Resilience is a set of skills and behaviours that can be learned and having resilience is probably more important now than ever before. Managing our boundaries plays a big part in our personal resilience and wellbeing.

But what do we mean by ‘managing our boundaries?’, have a look at the list below and see if you recognise any of the following;

Do you ever…

·       feel unable to say ‘no’ for fear of what others will think of you or through fear that you might be rejected from the team or group that you value?

·       Feel responsible for the happiness of others?

·       Feel that others are making the decisions in your life and feel disempowered as a result?

·       Share too much information too soon or alternatively not express your needs and wants at all?

All of these feelings and actions may be an indication of unhealthy boundaries and they certainly won’t enable you to manage your resilience going forward.

What are boundaries within relationships and why are they import Boundaries tell people where the line is…It’s the invisible line that we communicate as our limit. Boundaries can be physical, emotional, political, intellectual and time-based.

We’ve all had instances where we’ve allowed our boundaries to be pushed. The extra work with an unreasonable deadline, the family responsibility that is suddenly exclusively ours, and the dismissal of our thoughts and ideas as irrelevant. It feels uncomfortable to have our boundaries breached. If you’re unsure whether your boundary has been breached notice how you’re feeling – If you feel anger or resentment or find yourself complaining, you probably need to set a boundary.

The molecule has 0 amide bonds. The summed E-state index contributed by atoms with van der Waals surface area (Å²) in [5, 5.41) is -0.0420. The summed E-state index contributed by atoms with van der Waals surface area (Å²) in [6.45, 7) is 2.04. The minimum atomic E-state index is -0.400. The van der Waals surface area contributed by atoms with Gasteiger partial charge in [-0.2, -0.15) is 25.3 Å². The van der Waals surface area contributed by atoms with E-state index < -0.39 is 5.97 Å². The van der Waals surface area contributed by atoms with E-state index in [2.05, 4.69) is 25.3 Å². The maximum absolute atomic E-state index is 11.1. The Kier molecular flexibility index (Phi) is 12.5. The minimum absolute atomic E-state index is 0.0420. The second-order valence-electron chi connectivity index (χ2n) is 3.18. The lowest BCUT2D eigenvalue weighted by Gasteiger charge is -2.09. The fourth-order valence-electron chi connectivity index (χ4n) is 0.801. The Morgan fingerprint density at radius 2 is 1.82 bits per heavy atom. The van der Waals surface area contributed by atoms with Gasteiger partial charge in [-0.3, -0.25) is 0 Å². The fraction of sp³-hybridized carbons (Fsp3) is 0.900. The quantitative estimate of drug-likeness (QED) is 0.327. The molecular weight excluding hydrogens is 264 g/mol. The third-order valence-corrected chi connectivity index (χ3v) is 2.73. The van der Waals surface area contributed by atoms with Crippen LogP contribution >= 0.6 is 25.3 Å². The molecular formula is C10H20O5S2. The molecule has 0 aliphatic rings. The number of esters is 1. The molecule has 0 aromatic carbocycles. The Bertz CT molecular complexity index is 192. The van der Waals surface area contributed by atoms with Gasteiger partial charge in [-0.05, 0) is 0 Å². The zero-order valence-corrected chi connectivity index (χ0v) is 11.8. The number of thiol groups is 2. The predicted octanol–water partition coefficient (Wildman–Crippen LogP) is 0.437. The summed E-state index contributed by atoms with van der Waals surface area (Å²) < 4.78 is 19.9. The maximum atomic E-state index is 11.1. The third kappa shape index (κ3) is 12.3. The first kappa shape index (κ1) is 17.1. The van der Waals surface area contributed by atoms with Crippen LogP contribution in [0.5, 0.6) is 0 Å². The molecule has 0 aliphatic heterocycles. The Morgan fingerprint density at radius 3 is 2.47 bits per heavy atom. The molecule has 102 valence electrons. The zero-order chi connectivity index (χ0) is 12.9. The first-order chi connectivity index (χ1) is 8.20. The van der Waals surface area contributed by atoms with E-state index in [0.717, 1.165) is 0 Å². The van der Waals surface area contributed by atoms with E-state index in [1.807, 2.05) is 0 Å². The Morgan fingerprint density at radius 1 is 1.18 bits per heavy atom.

It’s critical that we manage our boundaries effectively and communicate our views, needs and wants in our relationships. This sends a clear message to others about our views, beliefs and what we will and won’t tolerate. It also increases our self-esteem and increases the level of respect we get from others. It enables us to have more positive meaningful interactions and sets limits in our relationships in a way that is healthy.

What stops us setting boundaries…?

When we look at it logically it seems ridiculous to imagine that anyone would want their boundaries violated, so why do we allow it? Well, mostly its fear; fear of confrontation, fear of rejection, fear of not being loved by the other person anymore and fear of abandonment. Guilt also plays a huge part. ‘What if’…I don’t do this and something bad happens?

Lots of us weren’t taught about boundaries and certainly not how to maintain healthy ones, so here are some guidelines on how to do it.

How to set healthy boundaries…

·      Decide what’s important to you and what’s not negotiable.

·      Communicate that being clear, direct, firm and respectful.

·      Don’t negotiate, defend yourself or spend time explaining the detail. Your decision is final.

·      Once your boundaries are clearly communicated take action that supports them. (i.e. do not send mixed messages by apologising)

·      If it helps, enlist moral support at the start, until you get used to it.

·      Don’t give in, stay strong, remind yourself that you have a right to self-care.

Learning to set healthy boundaries takes time. It is a process. Be patient with yourself, practice until you feel more confident.

Setting clear boundaries means that we focus on what’s right for us. Boundaries allow us to be in charge, choosing what we allow inside our lives and therefore helping us to become more resilient. It’s important to remember that you are not responsible for the other person’s reaction to the boundary you are setting. If it upsets them, know that it’s their problem.…. if you don’t manage your boundaries you give yourself away.

References: Boundaries: Where You End and I Begin by Anne Katherine

Read more about Janette Kirk-Willis and her other articles HERE

‘We Are The Positive Psychology People’

 

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